Food shopping reading nutrition labels
5 min read
In Australia, more than one in five shopping bags of food purchased are wasted, costing households about $2500 a year - not to mention the impact on the environment. Greenhouse gases are produced at every step of the food chain - from farm to bin - and contribute significantly to Australia's overall impact on climate change...

There are many ways people can reduce the amount of food they throw away unnecessarily, including an understanding of the differences between ‘best before’ and ‘use by’ on food labels.


Although well intended for food safety, these dates stamped on food packaging often contribute to the global and impactful problem of food waste because people all around the world are innocently and unnecessarily throwing out food because they believe something is off. Not only do we already throw away too much perfectly good food at every interval along the supply chain, but throwing out our packaged foods has added impact on the environment. This is because these foods have used additional resources through processing and packaging, compared to fresh fruits and vegetables, before coming to your kitchen. Planning meals and understanding food labels are key steps to reducing food waste and having a healthy and sustainable diet.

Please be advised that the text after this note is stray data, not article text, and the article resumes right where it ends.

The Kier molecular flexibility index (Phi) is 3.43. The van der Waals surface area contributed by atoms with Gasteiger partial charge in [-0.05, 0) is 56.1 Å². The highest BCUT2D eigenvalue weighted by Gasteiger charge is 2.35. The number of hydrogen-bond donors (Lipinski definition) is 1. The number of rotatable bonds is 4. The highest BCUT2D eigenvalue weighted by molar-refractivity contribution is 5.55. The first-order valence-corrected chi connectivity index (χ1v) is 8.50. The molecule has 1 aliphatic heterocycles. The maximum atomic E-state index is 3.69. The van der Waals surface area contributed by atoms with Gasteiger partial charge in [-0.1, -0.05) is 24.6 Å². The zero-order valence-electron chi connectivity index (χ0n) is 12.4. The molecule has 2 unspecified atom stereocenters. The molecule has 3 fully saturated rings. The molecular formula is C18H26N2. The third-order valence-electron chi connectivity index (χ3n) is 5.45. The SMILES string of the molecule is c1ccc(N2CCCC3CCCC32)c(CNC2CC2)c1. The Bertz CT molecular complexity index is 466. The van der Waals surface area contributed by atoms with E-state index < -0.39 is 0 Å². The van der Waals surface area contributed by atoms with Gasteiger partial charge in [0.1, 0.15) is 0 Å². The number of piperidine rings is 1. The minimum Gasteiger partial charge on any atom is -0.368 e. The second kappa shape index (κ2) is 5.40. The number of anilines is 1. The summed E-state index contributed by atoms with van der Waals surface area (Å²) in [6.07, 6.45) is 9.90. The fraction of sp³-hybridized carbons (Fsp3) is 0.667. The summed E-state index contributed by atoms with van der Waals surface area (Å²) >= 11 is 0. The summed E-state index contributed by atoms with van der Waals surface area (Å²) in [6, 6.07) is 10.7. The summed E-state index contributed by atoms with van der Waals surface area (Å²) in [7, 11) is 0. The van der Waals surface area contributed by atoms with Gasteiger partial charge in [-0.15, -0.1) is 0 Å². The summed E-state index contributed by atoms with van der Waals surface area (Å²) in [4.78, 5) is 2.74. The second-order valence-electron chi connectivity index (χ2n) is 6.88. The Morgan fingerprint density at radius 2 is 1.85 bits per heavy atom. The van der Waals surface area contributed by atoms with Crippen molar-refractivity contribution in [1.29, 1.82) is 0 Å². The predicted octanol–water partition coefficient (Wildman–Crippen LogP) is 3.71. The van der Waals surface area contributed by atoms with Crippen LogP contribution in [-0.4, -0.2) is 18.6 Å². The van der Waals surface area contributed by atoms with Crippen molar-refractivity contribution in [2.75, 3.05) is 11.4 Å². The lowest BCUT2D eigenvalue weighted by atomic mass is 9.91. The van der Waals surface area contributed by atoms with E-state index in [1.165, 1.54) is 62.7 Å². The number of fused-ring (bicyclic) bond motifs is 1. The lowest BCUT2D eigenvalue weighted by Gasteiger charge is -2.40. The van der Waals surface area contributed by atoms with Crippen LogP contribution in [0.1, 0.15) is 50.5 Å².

What is the difference between best before and use by dates on food packets?

‘Best before’ dates mean that while the product is thought to have the best flavour, texture and overall quality before the date listed, it is not necessarily off afterwards. 


Foods with an expired best before date can be perfectly safe to eat after the date listed, but this should be assessed on a case-by-case basis. In the UK currently, there is a campaign encouraging people to do the ‘sniff test’ for dairy to check it’s actually off before disposing of it.


‘Use by’ dates are different and a way of ensuring food safety. It means foods are safe to eat before the date listed but might not be afterwards.


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